Paypal says “yes” to digital currency; content creators may find themselves getting rich; and Russia is the world’s latest cyber-attack victim. Want to catch up on your digital currency news? Take a look below and see what you’ve been missing.
PayPal has fixed a patent for a new device that will allow for the acceptance of digital currency.
The e-payment network has long hinted at a possible relationship with bitcoin, but several weren’t sure if purchasing bitcoins through PayPal’s platform was as far as the relationship would go. Happily, this doesn’t seem to be the case.
The patent describes the application states:
“The module includes a chassis which has a modular device connector. A payment database in the chassis stores funding source information and security information.”
The patent also describes a payment card possessing a digital currency wallet, virtual memory and instructions designed to aid users in configuring their wallets with respective machines and technology, and hardware processors linked to the card.
Micro-transactions conglomerate SatohiPay is releasing a new API, which can be integrated into several different websites and online platforms.
Its purpose – to give content creators a new opportunity to receive funds through nanopayments from those who visit their pages.
It’s not always easy finding revenue in the field of content creation, and SatoshiPay is aiming to change that.
CEO Meinhard Benn explained:
“We have been delighted by the response we’ve received from the developer community, and we’re excited to announce the API. Our mission is to enable developers to use SatoshiPay for any kind of digital product or service they want to implement nanopayments into. We believe this will enable us to significantly scale our reach as developers can use our system in any way they can dream. We will continue to add features frequently to support our growing ecosystems of developers and partners.”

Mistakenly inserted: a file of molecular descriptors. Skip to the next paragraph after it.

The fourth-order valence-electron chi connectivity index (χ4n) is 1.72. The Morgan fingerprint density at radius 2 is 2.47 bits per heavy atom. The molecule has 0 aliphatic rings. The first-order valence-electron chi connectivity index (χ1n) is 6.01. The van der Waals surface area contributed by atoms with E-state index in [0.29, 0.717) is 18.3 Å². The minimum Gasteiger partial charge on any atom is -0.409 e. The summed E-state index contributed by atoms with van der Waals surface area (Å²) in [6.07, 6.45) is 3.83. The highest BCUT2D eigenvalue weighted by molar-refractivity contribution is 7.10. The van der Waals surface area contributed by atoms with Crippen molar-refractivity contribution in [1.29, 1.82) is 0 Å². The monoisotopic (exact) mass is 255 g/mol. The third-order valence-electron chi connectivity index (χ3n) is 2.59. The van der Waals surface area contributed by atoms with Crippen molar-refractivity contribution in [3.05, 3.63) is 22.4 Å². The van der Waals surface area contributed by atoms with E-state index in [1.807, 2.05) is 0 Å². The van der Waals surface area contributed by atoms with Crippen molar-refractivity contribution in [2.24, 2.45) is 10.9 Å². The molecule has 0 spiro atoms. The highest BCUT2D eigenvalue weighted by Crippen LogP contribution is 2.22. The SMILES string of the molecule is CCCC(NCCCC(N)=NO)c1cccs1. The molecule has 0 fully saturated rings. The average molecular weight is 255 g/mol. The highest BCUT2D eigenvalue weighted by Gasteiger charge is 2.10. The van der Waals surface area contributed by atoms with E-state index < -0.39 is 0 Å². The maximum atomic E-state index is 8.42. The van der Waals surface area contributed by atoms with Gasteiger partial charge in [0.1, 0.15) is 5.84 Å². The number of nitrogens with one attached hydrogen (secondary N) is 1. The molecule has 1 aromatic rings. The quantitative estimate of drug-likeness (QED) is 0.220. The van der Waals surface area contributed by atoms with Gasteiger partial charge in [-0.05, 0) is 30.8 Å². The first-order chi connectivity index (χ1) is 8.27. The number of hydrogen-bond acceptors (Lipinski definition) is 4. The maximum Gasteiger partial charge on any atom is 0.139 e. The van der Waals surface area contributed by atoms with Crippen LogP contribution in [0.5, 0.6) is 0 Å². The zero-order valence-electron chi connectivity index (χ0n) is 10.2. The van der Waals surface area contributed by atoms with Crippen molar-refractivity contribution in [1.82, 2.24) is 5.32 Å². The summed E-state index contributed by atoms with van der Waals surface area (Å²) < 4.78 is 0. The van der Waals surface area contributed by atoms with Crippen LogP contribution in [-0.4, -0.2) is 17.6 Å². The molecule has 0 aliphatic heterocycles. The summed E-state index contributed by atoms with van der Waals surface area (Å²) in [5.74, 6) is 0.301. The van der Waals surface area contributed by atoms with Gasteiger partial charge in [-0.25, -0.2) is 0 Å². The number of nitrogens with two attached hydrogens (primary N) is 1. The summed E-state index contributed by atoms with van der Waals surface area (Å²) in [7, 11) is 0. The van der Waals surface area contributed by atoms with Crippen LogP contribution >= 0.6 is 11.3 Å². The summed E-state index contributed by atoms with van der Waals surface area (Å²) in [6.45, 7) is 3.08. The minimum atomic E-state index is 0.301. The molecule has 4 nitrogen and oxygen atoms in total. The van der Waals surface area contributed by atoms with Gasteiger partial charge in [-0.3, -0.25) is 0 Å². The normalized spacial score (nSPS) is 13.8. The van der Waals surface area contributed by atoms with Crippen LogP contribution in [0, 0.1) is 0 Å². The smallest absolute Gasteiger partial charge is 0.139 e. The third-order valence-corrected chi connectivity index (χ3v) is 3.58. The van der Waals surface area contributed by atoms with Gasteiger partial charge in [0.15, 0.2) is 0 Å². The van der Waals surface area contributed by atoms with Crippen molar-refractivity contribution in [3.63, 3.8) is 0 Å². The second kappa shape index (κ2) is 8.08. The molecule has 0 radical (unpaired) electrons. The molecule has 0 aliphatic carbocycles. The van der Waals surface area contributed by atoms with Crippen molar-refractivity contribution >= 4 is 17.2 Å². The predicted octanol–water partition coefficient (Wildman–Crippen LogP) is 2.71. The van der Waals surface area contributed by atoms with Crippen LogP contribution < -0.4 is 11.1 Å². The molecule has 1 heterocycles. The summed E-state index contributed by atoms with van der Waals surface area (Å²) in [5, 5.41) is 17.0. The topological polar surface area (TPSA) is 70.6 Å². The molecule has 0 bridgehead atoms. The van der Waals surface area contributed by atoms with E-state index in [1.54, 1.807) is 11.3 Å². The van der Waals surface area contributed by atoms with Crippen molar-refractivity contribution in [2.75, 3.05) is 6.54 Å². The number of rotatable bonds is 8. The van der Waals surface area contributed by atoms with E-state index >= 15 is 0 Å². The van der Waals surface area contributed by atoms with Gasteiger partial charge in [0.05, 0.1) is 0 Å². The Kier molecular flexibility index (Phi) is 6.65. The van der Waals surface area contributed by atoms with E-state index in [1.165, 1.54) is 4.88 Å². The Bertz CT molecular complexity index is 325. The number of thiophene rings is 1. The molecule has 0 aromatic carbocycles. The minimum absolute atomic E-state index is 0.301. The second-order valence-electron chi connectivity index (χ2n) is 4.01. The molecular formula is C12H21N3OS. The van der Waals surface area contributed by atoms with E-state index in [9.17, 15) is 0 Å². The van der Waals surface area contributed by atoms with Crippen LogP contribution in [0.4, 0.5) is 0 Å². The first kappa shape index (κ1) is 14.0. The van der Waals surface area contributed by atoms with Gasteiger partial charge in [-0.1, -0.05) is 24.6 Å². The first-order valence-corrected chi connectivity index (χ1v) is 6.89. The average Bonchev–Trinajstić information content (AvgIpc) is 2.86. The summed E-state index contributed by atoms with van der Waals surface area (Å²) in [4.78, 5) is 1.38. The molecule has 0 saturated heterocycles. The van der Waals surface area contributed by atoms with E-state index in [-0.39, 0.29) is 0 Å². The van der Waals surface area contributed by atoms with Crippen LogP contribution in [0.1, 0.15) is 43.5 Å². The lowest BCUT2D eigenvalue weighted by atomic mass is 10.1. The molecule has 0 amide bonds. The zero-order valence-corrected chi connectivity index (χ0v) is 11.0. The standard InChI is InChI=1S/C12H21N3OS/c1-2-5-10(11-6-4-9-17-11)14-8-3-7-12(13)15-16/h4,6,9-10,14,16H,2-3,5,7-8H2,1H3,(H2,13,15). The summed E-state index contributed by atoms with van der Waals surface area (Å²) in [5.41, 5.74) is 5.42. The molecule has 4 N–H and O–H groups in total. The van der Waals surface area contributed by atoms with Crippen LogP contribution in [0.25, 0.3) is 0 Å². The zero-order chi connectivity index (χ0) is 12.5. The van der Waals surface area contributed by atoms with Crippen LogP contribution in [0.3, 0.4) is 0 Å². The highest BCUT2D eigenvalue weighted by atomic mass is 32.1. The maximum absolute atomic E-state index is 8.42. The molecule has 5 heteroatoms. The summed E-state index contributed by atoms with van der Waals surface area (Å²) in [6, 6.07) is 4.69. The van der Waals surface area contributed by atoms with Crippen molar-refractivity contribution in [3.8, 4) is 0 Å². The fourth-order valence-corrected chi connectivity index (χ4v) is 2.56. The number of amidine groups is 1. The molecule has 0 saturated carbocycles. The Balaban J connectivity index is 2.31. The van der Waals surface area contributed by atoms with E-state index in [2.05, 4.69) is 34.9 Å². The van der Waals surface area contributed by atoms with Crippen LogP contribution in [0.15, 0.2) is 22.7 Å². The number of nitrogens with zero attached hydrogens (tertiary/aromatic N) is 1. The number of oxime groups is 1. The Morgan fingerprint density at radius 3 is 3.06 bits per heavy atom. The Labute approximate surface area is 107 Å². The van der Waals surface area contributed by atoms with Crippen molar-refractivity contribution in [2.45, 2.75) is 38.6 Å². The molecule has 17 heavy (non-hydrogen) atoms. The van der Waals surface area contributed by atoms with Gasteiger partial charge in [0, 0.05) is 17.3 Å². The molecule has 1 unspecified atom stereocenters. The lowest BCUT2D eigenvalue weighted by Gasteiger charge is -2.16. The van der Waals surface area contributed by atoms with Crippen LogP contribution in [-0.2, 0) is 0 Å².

What would digital currency news be without a hacking story? Six Russian banks (including international mega-bank Metropol), are now short nearly $30 million USD due to the efforts of what some are labeling a large hacker collective, and thus far, about 14 separate arrests have been made.
The string of attacks allegedly took place between March and April 2016 and occurred through the distribution of malware known as Lurk, a banking Trojan that has proven to be quite dangerous when in criminal hands.
This last year hasn’t been particularly kind to Russian financiers. Since mid-2015, about 18 separate incidents have occurred, resulting in approximately 3 billion rubles stolen. Authorities have made several investigations and arrested 50 individuals since that time.
Images courtesy of almudenamilianishop.com, satoshipay.io, rferl.org.
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